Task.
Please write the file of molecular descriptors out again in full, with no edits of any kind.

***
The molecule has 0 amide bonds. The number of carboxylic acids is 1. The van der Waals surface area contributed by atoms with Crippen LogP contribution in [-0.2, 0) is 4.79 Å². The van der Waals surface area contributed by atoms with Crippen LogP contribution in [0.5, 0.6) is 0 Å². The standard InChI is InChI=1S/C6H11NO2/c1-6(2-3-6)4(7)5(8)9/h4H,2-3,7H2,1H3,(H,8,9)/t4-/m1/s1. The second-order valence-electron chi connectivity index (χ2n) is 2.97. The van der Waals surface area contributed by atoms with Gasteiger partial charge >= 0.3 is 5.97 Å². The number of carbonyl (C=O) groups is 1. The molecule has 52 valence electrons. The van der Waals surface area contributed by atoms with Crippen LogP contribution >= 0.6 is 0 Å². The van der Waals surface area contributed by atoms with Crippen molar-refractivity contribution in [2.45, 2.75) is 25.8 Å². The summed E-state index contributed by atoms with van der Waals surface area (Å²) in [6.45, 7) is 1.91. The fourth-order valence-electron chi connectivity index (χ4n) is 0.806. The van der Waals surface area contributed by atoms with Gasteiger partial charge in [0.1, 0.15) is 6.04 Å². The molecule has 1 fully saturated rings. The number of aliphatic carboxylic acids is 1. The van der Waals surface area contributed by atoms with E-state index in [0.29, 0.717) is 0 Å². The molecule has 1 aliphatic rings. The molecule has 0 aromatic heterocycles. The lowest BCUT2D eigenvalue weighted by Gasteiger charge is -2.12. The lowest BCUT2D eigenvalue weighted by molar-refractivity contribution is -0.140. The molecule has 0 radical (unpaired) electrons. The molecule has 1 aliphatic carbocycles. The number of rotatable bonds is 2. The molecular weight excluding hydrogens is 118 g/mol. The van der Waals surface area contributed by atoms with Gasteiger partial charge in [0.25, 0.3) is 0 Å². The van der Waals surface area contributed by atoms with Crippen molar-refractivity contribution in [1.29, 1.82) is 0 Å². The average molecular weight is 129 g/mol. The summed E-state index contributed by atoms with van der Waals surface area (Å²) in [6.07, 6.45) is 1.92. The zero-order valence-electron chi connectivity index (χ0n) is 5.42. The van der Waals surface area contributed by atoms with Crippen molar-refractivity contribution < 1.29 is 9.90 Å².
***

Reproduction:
The molecule has 0 amide bonds. The number of carboxylic acids is 1. The van der Waals surface area contributed by atoms with Crippen LogP contribution in [-0.2, 0) is 4.79 Å². The van der Waals surface area contributed by atoms with Crippen LogP contribution in [0.5, 0.6) is 0 Å². The standard InChI is InChI=1S/C6H11NO2/c1-6(2-3-6)4(7)5(8)9/h4H,2-3,7H2,1H3,(H,8,9)/t4-/m1/s1. The second-order valence-electron chi connectivity index (χ2n) is 2.97. The van der Waals surface area contributed by atoms with Gasteiger partial charge >= 0.3 is 5.97 Å². The number of carbonyl (C=O) groups is 1. The molecule has 52 valence electrons. The van der Waals surface area contributed by atoms with Crippen LogP contribution >= 0.6 is 0 Å². The van der Waals surface area contributed by atoms with Crippen molar-refractivity contribution in [2.45, 2.75) is 25.8 Å². The summed E-state index contributed by atoms with van der Waals surface area (Å²) in [6.45, 7) is 1.91. The fourth-order valence-electron chi connectivity index (χ4n) is 0.806. The van der Waals surface area contributed by atoms with Gasteiger partial charge in [0.1, 0.15) is 6.04 Å². The molecule has 1 fully saturated rings. The number of aliphatic carboxylic acids is 1. The van der Waals surface area contributed by atoms with E-state index in [0.29, 0.717) is 0 Å². The molecule has 1 aliphatic rings. The molecule has 0 aromatic heterocycles. The lowest BCUT2D eigenvalue weighted by Gasteiger charge is -2.12. The lowest BCUT2D eigenvalue weighted by molar-refractivity contribution is -0.140. The molecule has 0 radical (unpaired) electrons. The molecule has 1 aliphatic carbocycles. The number of rotatable bonds is 2. The molecular weight excluding hydrogens is 118 g/mol. The van der Waals surface area contributed by atoms with Gasteiger partial charge in [0.25, 0.3) is 0 Å². The van der Waals surface area contributed by atoms with Crippen molar-refractivity contribution in [1.29, 1.82) is 0 Å². The average molecular weight is 129 g/mol. The summed E-state index contributed by atoms with van der Waals surface area (Å²) in [6.07, 6.45) is 1.92. The zero-order valence-electron chi connectivity index (χ0n) is 5.42. The van der Waals surface area contributed by atoms with Crippen molar-refractivity contribution < 1.29 is 9.90 Å².